Marriage for procreation.
(1) Okay, so we shouldn't allow gays to marry because they can't have children, but it follows that we also shouldn't allow heterosexual infertile couples to marry as they can't have children.

(2) But wait, medical technology allows infertile heterosexual couples to have children. It also lesbians to have children. So the argument against marriage for reproduction is bunk.

The only argument against gay marriage relies on a religious definition that not everyone subscribes to.

Posted by: UnPatriotic | April 3, 2009 5:50 PM | Report abuse


one cannot deny that this is one of the hottest topics on the table ....

if i remember correctly, isn't there seperation of church and state?
does this only apply in government?
or does this apply within society too?


Posted by: TheBabeNemo | April 3, 2009 5:46 PM | Report abuse

If a candidate is deemed genuine by the religious right in the wake of this decision, they are going to be in for a wake up call come election time.

Posted by: UnPatriotic | April 3, 2009 5:41 PM | Report abuse

Huckabee called the decision "disappointing", adding: "All Iowans should have a say in this matter, not a handful of legislative judges"

Really Mike? Where were you when the U.S. Supreme Court went against the wishes of the people of DC and declared their handgun ban unconstitutional?

Apparently, "activist judges" only applies when you oppose the decision.

Posted by: UnPatriotic | April 3, 2009 5:34 PM | Report abuse

'Now, I have legal justification to marry my two girlfriends, my dalmation, and my Burmese Python, Fred.'

Sigh.

The point is that marriage should be allowed between any two consenting adults. Your 'dalmation' and python cannot enter into a contractual relationship with you, and they can't consent to marriage. Is that really so hard to understand?

As for polygamy, I personally don't have any problem with it, but the issue of two people entering into a union vs. multiple people entering into the same sort of union is a completely separate issue. If you believe you should be able to have two wives, take it up with the courts. But doesn't have any relation to this issue here.

Posted by: SilentAlarm | April 3, 2009 5:32 PM | Report abuse

So you are not making progress, backsliding and getting " the confusion" again?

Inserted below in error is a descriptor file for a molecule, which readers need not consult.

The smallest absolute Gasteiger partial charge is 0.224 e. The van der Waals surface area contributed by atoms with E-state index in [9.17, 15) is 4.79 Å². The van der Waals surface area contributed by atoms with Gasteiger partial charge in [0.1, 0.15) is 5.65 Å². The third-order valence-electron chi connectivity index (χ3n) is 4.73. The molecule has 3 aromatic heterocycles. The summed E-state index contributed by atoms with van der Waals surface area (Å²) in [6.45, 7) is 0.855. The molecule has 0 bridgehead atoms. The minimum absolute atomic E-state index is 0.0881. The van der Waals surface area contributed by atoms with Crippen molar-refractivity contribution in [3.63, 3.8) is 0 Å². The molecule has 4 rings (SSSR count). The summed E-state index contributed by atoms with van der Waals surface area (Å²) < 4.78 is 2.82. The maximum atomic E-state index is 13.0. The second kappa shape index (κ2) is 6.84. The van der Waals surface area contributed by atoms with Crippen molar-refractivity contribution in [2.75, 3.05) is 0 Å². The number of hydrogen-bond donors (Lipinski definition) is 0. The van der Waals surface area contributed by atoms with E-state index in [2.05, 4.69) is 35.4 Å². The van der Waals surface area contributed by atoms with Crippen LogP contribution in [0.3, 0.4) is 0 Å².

Too bad. No wonder the sheep is getting your action. Maybe if they shaved you.

Posted by: king_of_zouk | April 3, 2009 5:31 PM | Report abuse

Imagine how many gay couples will marry in Iowa by 2011 or 2012! After our experience here in California, there's not going to be one committed gay couple that hesitates to take this step, believing the right to marry is forever.

And yet, imagine Iowans going to the polls three years from now and voting to take away the rights of, say, 20,000 married gay couples. Can Iowans be so cruel?

By 2012, there probably will be at least 10 states allowing gay marriage. By then, probably 70 percent of the public will be just fine with it. How long will conservative Christians cling to this lost cause before moving on to the next way they can prevent our nation's inevitable progression toward equal rights for all?

Posted by: jonfromcali | April 3, 2009 5:27 PM | Report abuse

Oh well. It just one more nail in the coffin of traditional marriage. Marriage has been on the rocks for quite a while, with half or more of babies born out of wedlock. Its meaning as a social and cultural standard has been assailed on all sides, but the worst beating of all has been this same-sex spectacle. Well Congratulations to the IOWA homosexuals, but too bad you missed the best years of institutional meaning. Now you may have your share of the hollowed out husk of a once nationally significant tradition.

Posted by: cecil91 | April 3, 2009 5:23 PM | Report abuse

"How's group drivl? Are they still assuring you that you are making progess? Isn't Friday pizza and jello?"

I don't know, zouk. apparently you do.